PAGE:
No matter where you live in the United States, everyone has been affected by rising gas prices. It doesn’t matter what kind of car you drive, how many miles you drive or any other driving habit in particular, filling up still hurts your pocketbook. In order to reduce some of the pain, we’ve put together another blog with some more excellent gas and money saving tips. Use them and the sting of filling up won’t be as sharp. Enjoy.
When you’re actually standing in front of the pump, it’s a good idea to know the octane level that’s recommended for your car so that you don’t use an octane that’s either higher than you need or too low and can cause mechanical problems. The fact is however that most cars will run just fine on regular gas and, unless you’re driving a finely tuned sports car, anything above regular is a waste of money.
There are a number of mobile phone apps that you can download that will help you find the cheapest gas in your particular town. GasBuddy is one of the best and is updated by actual members throughout the day. Some gas stations will have a weekly special or a day of the week when you can get a discount, so make sure you keep your eyes open for those.
If you have good credit and you can pay off your credit card at the end of the month, one that offers cash-back for gas purchases might be a great idea. Of course you’ll need to check the fine print to make sure that fees, interest rates and other charges don’t outweigh the rewards that you get.
Very few cars these days need to be warmed up, even in the coldest weather. In fact, it’s best to start driving as soon as you start your engine as it will actually warm up faster once you’re moving. The warmer your engine the less gas that it will use.
Although several states will allow you to drive over 60 mph, mileage experts believe that most cars began to rapidly lose mileage above that speed. In fact, it’s been determined that for every 5 mph you drive over 60 mph, your spending approximately $.24 more for every gallon of gas.
Idling your car for long periods of time, like when you’re sitting waiting for your children to get done with school, not only wastes a ton of fuel but also contributes heavily to air pollution. If you’re going to be sitting for more than 30 seconds, your best bet is to turn off the engine and open the Windows. You’ll save gas and save the planet at the same time.
Using cruise control is an excellent way to save fuel as you won’t be depending on your foot to keep your car traveling at a regular rate of speed, something that’s vital to conserving gas.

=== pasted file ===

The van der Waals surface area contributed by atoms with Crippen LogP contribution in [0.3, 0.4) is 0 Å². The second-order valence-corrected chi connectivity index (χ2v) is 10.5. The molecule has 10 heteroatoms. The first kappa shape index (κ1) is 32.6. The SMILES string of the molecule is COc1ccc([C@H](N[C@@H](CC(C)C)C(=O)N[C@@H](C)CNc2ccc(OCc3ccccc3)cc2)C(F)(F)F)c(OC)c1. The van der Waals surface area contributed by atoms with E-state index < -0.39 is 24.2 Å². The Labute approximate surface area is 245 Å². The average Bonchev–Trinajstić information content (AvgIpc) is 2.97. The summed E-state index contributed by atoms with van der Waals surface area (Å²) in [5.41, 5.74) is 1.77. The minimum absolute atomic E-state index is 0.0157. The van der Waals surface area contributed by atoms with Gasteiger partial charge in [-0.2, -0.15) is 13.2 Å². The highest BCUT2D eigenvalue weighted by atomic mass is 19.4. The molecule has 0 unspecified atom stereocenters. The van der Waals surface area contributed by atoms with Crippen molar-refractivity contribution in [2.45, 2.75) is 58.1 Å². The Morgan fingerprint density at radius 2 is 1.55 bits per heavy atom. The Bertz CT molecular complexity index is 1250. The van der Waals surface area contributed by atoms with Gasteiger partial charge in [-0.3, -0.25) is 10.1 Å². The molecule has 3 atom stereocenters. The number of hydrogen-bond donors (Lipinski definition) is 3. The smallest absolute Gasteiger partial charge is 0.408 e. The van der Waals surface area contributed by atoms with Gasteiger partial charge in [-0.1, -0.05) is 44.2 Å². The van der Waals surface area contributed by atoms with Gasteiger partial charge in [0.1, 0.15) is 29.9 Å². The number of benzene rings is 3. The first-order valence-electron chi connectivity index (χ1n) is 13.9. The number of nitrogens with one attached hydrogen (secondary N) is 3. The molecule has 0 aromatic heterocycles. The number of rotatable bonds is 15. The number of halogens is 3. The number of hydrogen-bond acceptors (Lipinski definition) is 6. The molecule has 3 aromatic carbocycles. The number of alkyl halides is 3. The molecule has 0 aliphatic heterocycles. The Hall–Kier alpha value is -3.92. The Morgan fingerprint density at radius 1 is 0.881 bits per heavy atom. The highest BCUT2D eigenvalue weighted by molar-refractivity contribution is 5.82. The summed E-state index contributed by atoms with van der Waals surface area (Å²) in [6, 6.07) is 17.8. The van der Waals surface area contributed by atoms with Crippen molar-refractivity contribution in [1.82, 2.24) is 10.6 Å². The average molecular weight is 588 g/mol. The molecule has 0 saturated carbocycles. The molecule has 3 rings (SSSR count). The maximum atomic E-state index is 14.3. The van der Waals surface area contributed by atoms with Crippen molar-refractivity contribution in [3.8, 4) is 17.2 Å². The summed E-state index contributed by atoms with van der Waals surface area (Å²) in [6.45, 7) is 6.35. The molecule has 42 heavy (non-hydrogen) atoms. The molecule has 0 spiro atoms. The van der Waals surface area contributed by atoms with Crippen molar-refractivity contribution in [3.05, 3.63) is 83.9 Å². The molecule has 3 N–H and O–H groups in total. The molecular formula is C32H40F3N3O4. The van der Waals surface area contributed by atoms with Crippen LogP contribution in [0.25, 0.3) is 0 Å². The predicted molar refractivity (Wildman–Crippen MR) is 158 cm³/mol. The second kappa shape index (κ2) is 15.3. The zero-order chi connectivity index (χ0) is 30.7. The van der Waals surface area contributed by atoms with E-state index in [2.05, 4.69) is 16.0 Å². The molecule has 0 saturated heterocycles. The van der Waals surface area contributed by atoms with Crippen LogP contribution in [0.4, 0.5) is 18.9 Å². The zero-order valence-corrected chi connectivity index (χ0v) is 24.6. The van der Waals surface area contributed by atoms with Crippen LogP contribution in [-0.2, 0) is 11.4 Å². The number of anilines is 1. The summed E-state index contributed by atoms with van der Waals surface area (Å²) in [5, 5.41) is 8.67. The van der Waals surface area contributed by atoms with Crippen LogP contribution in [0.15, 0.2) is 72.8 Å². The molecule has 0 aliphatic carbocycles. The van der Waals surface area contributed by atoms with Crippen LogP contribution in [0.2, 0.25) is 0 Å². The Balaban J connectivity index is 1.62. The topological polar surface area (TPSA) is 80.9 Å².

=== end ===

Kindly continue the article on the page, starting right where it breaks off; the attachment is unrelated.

While jackrabbit starts aren’t going to be beneficial for your MPG, will you don’t want to take too long to get up to speed either. Higher gears in your engine will use less gas and so getting up to a speed where your engine switches gears is important. Will
As for air-conditioning, recent studies have shown that, over 55 mph, having the windows open will actually use more gas than using the air-conditioning. Below that speed the savings aren’t exactly spectacular and thus, if it’s really hot out, you should probably just keep the windows up and use the AC.
A properly tuned automobile is always going to use less gas and thus keeping your car’s engine tuned, changing the gas every 5000 miles and keeping the tires properly inflated and aligned are going to definitely save you money not just for gas but for car repairs as well.
One last note; manufacturers have rushed tons of new products to market that will promise to improve your gas mileage in a myriad of different ways. The EPA has actually tested the vast majority of these devices and products and found that very few of them provide any benefit. In fact, they found some that made things worse and also caused a big increase in air fouling exhaust emissions.
The fact is, if you keep your car tuned and purchase gas from a reputable station, your MPG is probably going to be as good as it gets. Many of the tips above will only save you a small amount of gas but, when you combine all of them together, you could actually be looking at a substantial savings. The more of them that you can fit into your driving habits, the better.